Criterion Games (Officially called Criterion Software) is a Guildford, England based video game developer. It is best known for its work on the award-winning, multi-platform Burnout series, the PS2 and Xbox first-person shooter Black, and the RenderWare middleware game engine, created by Criterion Software.
Criterion Software Ltd was created to commercialise 3D graphics rendering technology. It was set up by David Lau-Kee and Adam Billyard within Canon's European Research Lab, before being spun out as a majority Canon-owned startup. Criterion Software is a game company specialising in the development of the RenderWare family of middleware technology, including graphics, AI, audio and physics components. RenderWare is used in such games as Grand Theft Auto III, Grand Theft Auto: Vice City and Grand Theft Auto: San Andreas, which are developed by Rockstar Games, and the successful Burnout series, developed in house by Criterion Games.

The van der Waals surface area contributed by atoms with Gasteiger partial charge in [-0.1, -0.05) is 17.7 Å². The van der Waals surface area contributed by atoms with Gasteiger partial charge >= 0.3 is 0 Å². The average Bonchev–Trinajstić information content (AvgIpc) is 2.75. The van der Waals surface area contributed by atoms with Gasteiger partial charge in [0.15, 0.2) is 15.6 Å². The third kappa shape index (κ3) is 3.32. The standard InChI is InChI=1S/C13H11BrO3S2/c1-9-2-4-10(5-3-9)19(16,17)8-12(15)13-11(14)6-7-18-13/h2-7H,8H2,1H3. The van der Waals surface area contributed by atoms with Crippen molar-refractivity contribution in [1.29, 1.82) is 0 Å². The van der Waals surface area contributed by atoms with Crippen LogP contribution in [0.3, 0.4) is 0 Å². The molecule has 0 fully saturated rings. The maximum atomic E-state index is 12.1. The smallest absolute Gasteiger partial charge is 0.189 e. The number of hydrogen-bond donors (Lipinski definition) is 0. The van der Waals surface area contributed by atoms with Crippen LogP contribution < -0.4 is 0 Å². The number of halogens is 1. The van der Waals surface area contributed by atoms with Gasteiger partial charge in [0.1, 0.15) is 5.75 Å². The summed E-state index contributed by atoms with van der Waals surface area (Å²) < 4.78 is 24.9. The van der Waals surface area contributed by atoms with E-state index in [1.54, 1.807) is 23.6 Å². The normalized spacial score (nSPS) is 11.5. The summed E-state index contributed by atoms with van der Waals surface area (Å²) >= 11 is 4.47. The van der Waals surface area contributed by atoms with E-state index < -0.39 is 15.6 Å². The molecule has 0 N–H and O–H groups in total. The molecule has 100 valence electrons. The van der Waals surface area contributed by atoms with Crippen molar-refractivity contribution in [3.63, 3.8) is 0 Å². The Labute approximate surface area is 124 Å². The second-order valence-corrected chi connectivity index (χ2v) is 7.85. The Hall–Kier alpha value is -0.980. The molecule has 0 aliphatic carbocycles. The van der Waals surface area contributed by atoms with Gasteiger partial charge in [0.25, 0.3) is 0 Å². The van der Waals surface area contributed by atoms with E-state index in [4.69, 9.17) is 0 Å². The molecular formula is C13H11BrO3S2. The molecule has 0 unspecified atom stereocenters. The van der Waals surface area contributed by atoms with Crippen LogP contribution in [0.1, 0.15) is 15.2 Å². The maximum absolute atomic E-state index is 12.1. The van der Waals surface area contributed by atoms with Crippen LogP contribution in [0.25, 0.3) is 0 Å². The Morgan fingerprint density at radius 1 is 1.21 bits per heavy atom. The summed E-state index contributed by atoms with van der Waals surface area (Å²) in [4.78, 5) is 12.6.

In August 2004, Electronic Arts announced they had acquired Criterion Games and Criterion Software for a rumoured £40 million, taking into account the purchase price and existing debt. This was followed by the release of Black, a first-person shooter set in Eastern Europe, to which they applied the action movie sensibilities characteristic of the Burnout series.
After the purchase, both Criterion and EA declared that RenderWare would continue to be made available to third party customers. However, some clients decided it was too risky to rely on technology owned by a competitor. EA has since withdrawn RenderWare from the commercial middleware market, although it is increasingly used by EA's internal developers.
In the summer of 2006, the company closed its Derby satellite office, making all its programmers and support staff redundant. In early March 2007, EA combined its Chertsey-based UK development studio and Criterion Games to a new building in central Guildford, creating a single studio that now has approximately 500 full-time developers.